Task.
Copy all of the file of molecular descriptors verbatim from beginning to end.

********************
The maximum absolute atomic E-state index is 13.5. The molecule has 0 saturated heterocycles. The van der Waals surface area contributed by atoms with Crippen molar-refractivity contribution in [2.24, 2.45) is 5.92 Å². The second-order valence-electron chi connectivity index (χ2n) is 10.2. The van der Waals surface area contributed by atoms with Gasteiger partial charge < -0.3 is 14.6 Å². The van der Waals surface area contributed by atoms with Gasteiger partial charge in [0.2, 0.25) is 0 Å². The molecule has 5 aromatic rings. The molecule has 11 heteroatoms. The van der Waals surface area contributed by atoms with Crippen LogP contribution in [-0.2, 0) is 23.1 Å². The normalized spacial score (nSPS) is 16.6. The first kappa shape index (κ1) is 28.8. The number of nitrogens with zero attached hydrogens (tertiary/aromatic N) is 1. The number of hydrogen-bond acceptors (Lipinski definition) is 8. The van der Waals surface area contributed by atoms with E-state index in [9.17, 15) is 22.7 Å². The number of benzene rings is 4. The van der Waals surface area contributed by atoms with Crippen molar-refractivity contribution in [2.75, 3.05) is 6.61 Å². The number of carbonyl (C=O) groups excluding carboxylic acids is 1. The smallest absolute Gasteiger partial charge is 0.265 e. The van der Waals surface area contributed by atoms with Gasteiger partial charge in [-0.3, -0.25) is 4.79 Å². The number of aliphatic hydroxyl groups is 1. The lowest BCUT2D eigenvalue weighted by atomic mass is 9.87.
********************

The maximum absolute atomic E-state index is 13.5. The molecule has 0 saturated heterocycles. The van der Waals surface area contributed by atoms with Crippen molar-refractivity contribution in [2.24, 2.45) is 5.92 Å². The second-order valence-electron chi connectivity index (χ2n) is 10.2. The van der Waals surface area contributed by atoms with Gasteiger partial charge < -0.3 is 14.6 Å². The van der Waals surface area contributed by atoms with Gasteiger partial charge in [0.2, 0.25) is 0 Å². The molecule has 5 aromatic rings. The molecule has 11 heteroatoms. The van der Waals surface area contributed by atoms with Crippen LogP contribution in [-0.2, 0) is 23.1 Å². The normalized spacial score (nSPS) is 16.6. The first kappa shape index (κ1) is 28.8. The number of nitrogens with zero attached hydrogens (tertiary/aromatic N) is 1. The number of hydrogen-bond acceptors (Lipinski definition) is 8. The van der Waals surface area contributed by atoms with E-state index in [9.17, 15) is 22.7 Å². The number of benzene rings is 4. The van der Waals surface area contributed by atoms with Crippen molar-refractivity contribution in [2.75, 3.05) is 6.61 Å². The number of carbonyl (C=O) groups excluding carboxylic acids is 1. The smallest absolute Gasteiger partial charge is 0.265 e. The van der Waals surface area contributed by atoms with Gasteiger partial charge in [-0.3, -0.25) is 4.79 Å². The number of aliphatic hydroxyl groups is 1. The lowest BCUT2D eigenvalue weighted by atomic mass is 9.87.